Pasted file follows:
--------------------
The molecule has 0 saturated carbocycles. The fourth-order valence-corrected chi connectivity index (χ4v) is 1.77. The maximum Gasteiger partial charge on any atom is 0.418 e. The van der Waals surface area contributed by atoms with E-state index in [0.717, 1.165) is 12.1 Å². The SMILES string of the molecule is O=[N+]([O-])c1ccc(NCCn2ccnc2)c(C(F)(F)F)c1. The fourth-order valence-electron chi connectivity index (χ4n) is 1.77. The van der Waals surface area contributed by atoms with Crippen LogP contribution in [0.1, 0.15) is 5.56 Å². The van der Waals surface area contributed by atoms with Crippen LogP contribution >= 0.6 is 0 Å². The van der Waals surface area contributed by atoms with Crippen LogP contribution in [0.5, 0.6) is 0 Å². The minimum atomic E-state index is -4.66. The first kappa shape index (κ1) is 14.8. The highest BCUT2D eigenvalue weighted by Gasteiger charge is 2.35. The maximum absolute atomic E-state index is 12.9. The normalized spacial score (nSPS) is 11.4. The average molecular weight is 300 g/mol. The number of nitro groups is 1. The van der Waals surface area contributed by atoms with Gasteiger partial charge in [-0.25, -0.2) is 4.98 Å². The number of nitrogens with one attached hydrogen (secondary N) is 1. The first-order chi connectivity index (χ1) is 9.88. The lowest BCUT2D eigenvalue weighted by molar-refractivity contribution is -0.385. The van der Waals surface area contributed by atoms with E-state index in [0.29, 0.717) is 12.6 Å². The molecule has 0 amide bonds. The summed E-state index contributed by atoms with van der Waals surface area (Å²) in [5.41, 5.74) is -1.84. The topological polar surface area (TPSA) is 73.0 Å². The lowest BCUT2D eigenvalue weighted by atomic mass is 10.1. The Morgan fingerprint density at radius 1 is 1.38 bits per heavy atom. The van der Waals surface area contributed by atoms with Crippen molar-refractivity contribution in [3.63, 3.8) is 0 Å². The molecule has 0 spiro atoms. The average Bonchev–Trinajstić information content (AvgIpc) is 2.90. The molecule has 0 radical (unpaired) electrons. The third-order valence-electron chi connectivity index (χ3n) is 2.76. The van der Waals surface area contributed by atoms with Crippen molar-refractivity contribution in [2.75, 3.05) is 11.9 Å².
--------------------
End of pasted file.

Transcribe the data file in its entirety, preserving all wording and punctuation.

The molecule has 0 saturated carbocycles. The fourth-order valence-corrected chi connectivity index (χ4v) is 1.77. The maximum Gasteiger partial charge on any atom is 0.418 e. The van der Waals surface area contributed by atoms with E-state index in [0.717, 1.165) is 12.1 Å². The SMILES string of the molecule is O=[N+]([O-])c1ccc(NCCn2ccnc2)c(C(F)(F)F)c1. The fourth-order valence-electron chi connectivity index (χ4n) is 1.77. The van der Waals surface area contributed by atoms with Crippen LogP contribution in [0.1, 0.15) is 5.56 Å². The van der Waals surface area contributed by atoms with Crippen LogP contribution >= 0.6 is 0 Å². The van der Waals surface area contributed by atoms with Crippen LogP contribution in [0.5, 0.6) is 0 Å². The minimum atomic E-state index is -4.66. The first kappa shape index (κ1) is 14.8. The highest BCUT2D eigenvalue weighted by Gasteiger charge is 2.35. The maximum absolute atomic E-state index is 12.9. The normalized spacial score (nSPS) is 11.4. The average molecular weight is 300 g/mol. The number of nitro groups is 1. The van der Waals surface area contributed by atoms with Gasteiger partial charge in [-0.25, -0.2) is 4.98 Å². The number of nitrogens with one attached hydrogen (secondary N) is 1. The first-order chi connectivity index (χ1) is 9.88. The lowest BCUT2D eigenvalue weighted by molar-refractivity contribution is -0.385. The van der Waals surface area contributed by atoms with E-state index in [0.29, 0.717) is 12.6 Å². The molecule has 0 amide bonds. The summed E-state index contributed by atoms with van der Waals surface area (Å²) in [5.41, 5.74) is -1.84. The topological polar surface area (TPSA) is 73.0 Å². The lowest BCUT2D eigenvalue weighted by atomic mass is 10.1. The Morgan fingerprint density at radius 1 is 1.38 bits per heavy atom. The van der Waals surface area contributed by atoms with Crippen molar-refractivity contribution in [3.63, 3.8) is 0 Å². The molecule has 0 spiro atoms. The average Bonchev–Trinajstić information content (AvgIpc) is 2.90. The molecule has 0 radical (unpaired) electrons. The third-order valence-electron chi connectivity index (χ3n) is 2.76. The van der Waals surface area contributed by atoms with Crippen molar-refractivity contribution in [2.75, 3.05) is 11.9 Å².